Theatre Director Chelsey Gillard shares some interesting thoughts about communication adjustments during the rehearsals, and their echo outside the ENGLISH rehearsal room.
Jonny – “There was a woman from Manchester who I couldn’t understand. She didn’t have any lip patterns, she didn’t move her mouth. I can normally understand people from Manchester….. Lou’s dad, he’s got it”
Me – “You said that like it’s a disease”
Jonny – “It is a disease. It’s lazy!”
Our performer Jonny relies on lip-reading to communicate. He is profoundly deaf and his hearing aids act only to amplify sounds – they do nothing to differentiate the noises he hears.
At first I was hyper aware of which way I was facing when I spoke in the room; could Jonny see me, was the light on my face, was anyone else trying to speak at the same time?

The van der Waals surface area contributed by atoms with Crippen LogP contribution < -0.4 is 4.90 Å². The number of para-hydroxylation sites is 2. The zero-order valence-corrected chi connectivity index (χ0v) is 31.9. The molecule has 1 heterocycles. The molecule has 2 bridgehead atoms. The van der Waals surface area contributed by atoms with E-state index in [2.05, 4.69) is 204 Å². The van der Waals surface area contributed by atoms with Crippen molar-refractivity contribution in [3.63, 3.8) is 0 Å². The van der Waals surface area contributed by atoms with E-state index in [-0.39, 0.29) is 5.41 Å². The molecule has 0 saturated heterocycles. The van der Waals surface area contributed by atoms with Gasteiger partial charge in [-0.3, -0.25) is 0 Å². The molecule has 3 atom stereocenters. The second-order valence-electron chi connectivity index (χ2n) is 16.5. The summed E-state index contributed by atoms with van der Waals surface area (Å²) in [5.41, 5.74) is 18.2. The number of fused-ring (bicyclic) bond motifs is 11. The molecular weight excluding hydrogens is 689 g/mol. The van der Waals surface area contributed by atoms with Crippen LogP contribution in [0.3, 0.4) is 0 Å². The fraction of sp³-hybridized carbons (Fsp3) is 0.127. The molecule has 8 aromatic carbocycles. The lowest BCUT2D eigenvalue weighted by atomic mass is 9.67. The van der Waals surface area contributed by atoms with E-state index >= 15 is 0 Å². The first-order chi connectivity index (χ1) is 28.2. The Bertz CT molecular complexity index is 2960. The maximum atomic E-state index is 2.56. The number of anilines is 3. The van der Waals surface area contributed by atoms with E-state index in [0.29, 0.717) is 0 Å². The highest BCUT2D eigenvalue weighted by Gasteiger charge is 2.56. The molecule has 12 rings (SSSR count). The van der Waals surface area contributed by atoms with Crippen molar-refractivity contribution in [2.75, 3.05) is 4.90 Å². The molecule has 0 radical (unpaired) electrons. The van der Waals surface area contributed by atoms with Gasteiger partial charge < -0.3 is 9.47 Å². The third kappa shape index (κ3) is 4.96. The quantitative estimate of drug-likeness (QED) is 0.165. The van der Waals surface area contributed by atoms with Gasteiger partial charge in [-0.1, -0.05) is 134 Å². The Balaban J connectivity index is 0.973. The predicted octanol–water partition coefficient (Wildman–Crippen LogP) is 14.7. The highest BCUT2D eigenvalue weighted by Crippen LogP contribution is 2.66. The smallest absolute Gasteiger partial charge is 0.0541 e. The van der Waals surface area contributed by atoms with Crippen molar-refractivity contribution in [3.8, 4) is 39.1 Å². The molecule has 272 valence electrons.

I was self-conscious and really aware of how my mouth was moving. I began to worry that my childhood lisp would make a reappearance if I concentrated on my speech too much. I was reminded of how I would always begrudgingly play the narrator in the school nativity because my voice was loud and clear (although I was never to land the lead role of Mary, I did once proudly play a punk in an assembly about alien bumblebees!).
Now I feel strange if I’m not looking directly at someone when I speak to them. Out and about, in my daily life outside rehearsal I worry people can’t hear me if I don’t have direct eye contact.
I like it this way. I feel more connected. There is less room for misunderstanding and miscommunication. You can tell so much more by looking someone in the face as you speak to them, things that words and tone can’t always convey.
Image by Simon Banham